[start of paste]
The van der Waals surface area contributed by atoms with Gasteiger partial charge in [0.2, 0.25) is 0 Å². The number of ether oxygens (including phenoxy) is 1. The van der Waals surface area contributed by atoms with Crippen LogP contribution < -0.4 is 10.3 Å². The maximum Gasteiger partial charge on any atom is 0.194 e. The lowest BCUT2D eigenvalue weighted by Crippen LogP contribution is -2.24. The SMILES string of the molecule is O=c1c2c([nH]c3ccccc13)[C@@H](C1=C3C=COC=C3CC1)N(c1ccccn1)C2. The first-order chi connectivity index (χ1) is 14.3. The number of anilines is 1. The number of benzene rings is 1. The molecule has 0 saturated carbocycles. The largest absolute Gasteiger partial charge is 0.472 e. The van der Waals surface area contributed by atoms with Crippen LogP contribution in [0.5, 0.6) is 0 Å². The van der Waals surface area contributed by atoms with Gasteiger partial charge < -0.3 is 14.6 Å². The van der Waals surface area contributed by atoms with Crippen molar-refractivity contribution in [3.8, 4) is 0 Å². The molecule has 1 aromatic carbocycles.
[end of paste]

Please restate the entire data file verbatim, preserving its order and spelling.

The van der Waals surface area contributed by atoms with Gasteiger partial charge in [0.2, 0.25) is 0 Å². The number of ether oxygens (including phenoxy) is 1. The van der Waals surface area contributed by atoms with Crippen LogP contribution < -0.4 is 10.3 Å². The maximum Gasteiger partial charge on any atom is 0.194 e. The lowest BCUT2D eigenvalue weighted by Crippen LogP contribution is -2.24. The SMILES string of the molecule is O=c1c2c([nH]c3ccccc13)[C@@H](C1=C3C=COC=C3CC1)N(c1ccccn1)C2. The first-order chi connectivity index (χ1) is 14.3. The number of anilines is 1. The number of benzene rings is 1. The molecule has 0 saturated carbocycles. The largest absolute Gasteiger partial charge is 0.472 e. The van der Waals surface area contributed by atoms with Crippen LogP contribution in [0.5, 0.6) is 0 Å². The van der Waals surface area contributed by atoms with Gasteiger partial charge < -0.3 is 14.6 Å². The van der Waals surface area contributed by atoms with Crippen molar-refractivity contribution in [3.8, 4) is 0 Å². The molecule has 1 aromatic carbocycles.